Tuesday, August 4, 2015

Urinary Tract Prophylaxis: An Underpowered Trial with No Conclusions

Randomized trials are great, provided they are well designed. Some flaws in this study pretty much guaranteed we wouldn't learn much from it.

Source: Lee SJ, Lee JW. Probiotics prophylaxis in infants with primary vesicoureteral reflux. Pediatr Nephrol. 2015;30(4):609-613; doi:10.1007/s00467-014-2988-z. See AAP Grand Rounds commentary by Dr. Pamela Singer (subscription required). 

PICO Question: Among children aged 1 week to 12 months with primary vesicoureteral reflux, what is the incidence of recurrent urinary tract infection with probiotic prophylaxis compared to antibiotic prophylaxis?
Question type: Intervention
Study type: Randomized trial

Saturday, August 1, 2015

It's Heating Up for August's AAP Grand Rounds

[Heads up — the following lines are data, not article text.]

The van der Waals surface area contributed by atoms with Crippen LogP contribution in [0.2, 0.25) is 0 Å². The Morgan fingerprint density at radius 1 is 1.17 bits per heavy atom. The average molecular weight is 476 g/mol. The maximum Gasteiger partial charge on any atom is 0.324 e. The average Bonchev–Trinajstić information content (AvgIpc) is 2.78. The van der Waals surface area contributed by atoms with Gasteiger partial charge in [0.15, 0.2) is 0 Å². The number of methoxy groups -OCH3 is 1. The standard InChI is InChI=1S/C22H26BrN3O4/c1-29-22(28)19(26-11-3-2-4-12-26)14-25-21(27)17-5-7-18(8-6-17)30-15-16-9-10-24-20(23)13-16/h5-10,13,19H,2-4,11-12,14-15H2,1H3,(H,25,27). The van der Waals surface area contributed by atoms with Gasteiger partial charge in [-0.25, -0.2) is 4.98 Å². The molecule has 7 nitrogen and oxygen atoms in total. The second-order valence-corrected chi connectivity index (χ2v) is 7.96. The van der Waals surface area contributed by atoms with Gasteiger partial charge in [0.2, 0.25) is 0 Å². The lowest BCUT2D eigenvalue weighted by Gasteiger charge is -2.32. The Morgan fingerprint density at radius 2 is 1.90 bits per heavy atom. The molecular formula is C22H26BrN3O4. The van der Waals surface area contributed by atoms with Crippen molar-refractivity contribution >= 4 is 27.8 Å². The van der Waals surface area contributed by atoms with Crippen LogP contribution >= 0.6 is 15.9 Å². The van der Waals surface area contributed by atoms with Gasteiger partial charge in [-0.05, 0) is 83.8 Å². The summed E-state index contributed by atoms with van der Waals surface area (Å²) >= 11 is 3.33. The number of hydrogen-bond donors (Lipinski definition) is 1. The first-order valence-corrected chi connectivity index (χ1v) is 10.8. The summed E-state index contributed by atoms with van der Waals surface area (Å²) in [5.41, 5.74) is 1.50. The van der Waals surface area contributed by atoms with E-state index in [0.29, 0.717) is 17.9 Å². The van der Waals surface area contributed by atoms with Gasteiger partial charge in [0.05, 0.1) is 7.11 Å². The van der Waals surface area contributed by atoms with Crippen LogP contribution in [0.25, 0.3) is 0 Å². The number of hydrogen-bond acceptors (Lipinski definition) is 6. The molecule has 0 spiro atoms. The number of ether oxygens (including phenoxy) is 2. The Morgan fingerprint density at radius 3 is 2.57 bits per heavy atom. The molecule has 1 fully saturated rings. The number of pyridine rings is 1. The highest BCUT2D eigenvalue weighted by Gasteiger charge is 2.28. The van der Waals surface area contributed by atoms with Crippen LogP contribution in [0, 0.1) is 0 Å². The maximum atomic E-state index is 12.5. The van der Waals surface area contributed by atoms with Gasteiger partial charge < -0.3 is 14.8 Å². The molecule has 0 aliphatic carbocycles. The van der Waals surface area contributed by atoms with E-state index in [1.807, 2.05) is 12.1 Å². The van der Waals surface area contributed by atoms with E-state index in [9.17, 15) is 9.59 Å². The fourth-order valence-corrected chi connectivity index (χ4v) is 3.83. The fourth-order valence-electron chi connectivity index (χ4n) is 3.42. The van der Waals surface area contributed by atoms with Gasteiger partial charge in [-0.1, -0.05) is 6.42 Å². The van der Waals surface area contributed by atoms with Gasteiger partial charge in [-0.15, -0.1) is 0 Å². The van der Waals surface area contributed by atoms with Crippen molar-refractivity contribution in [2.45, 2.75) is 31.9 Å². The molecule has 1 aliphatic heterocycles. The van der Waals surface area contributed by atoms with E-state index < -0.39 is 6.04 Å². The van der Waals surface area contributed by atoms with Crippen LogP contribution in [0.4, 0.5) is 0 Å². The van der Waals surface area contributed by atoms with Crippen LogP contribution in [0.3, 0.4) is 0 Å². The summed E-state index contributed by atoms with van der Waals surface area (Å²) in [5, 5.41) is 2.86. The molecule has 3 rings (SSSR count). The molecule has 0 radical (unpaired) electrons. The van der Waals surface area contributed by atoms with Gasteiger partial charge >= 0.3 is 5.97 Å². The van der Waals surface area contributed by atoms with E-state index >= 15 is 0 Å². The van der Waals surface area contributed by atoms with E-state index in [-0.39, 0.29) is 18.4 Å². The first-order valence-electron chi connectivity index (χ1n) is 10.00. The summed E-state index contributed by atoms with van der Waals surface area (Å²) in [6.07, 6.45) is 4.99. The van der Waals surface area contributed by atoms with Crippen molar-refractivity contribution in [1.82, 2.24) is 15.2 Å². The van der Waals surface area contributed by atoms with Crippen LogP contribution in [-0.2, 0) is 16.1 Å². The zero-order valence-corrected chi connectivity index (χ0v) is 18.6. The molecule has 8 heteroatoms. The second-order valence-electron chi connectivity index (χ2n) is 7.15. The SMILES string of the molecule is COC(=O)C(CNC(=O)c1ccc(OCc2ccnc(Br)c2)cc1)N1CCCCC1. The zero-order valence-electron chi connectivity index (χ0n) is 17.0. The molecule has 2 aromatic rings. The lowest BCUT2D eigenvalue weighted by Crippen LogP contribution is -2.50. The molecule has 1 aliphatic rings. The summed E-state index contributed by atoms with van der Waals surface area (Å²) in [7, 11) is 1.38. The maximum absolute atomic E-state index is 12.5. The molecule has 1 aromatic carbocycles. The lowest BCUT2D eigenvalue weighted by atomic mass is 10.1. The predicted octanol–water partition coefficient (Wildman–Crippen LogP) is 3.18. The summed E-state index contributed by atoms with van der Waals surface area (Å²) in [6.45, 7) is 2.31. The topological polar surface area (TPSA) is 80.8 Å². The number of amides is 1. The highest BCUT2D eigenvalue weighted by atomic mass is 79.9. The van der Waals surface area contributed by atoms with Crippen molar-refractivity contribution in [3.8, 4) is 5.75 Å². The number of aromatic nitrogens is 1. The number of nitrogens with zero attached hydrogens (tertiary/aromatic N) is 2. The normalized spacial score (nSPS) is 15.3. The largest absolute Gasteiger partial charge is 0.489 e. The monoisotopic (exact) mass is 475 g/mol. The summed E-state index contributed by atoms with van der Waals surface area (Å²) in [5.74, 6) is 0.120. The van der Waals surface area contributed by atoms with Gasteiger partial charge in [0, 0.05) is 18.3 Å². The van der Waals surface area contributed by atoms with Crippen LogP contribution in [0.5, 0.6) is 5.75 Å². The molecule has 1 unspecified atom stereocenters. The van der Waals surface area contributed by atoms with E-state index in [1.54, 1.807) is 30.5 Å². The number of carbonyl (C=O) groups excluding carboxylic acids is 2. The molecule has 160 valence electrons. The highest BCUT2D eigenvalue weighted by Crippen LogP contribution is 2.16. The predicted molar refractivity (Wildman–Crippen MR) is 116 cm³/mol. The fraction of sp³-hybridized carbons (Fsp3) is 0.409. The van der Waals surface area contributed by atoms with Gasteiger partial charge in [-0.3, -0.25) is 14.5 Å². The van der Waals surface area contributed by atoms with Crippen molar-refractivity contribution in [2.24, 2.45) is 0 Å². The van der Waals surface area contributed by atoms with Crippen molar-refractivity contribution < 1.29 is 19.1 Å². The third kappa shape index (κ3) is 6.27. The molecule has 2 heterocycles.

We are nearing the end of summer, and the AAP Grand Rounds August edition is out with some hot topics, including a look at changes in pneumococcal disease after the 13-valent vaccine came into use, maternal smoking and heart defects, childhood pneumonia links to lung function in adults, and much more.

This month's issue provided me with an opportunity to look at 4 randomized controlled trials (RCTs), covering hypothermia for cardiac arrest, school lunches, tendon transfer procedures, and probiotics as UTI prophylaxis. Join me each week, and you'll see that not all RCTs are created equal.

Tuesday, July 28, 2015

Jousting Guidelines for Teenage Statin Use: Which is Correct?

I love a good controversy, and pharmacologic treatment of elevated low-density lipoprotein cholesterol (LDL-C) definitely qualifies as one. The long-term health of billions of individuals world-wide is at stake, not to mention the billions of dollars pouring into the pharmaceutical industry.

Source: Gooding HC, Rodday AM, Wong JB, et al. Application of pediatric and adult guidelines for treatment of lipid levels among US adolescents transitioning to young adulthood. JAMA Pediatrics 2015; 169(6):569-74. doi:10.1001/jamapediatrics.2015.0168. See AAP Grand Rounds commentary by Dr. Charlene Wong (subscription required).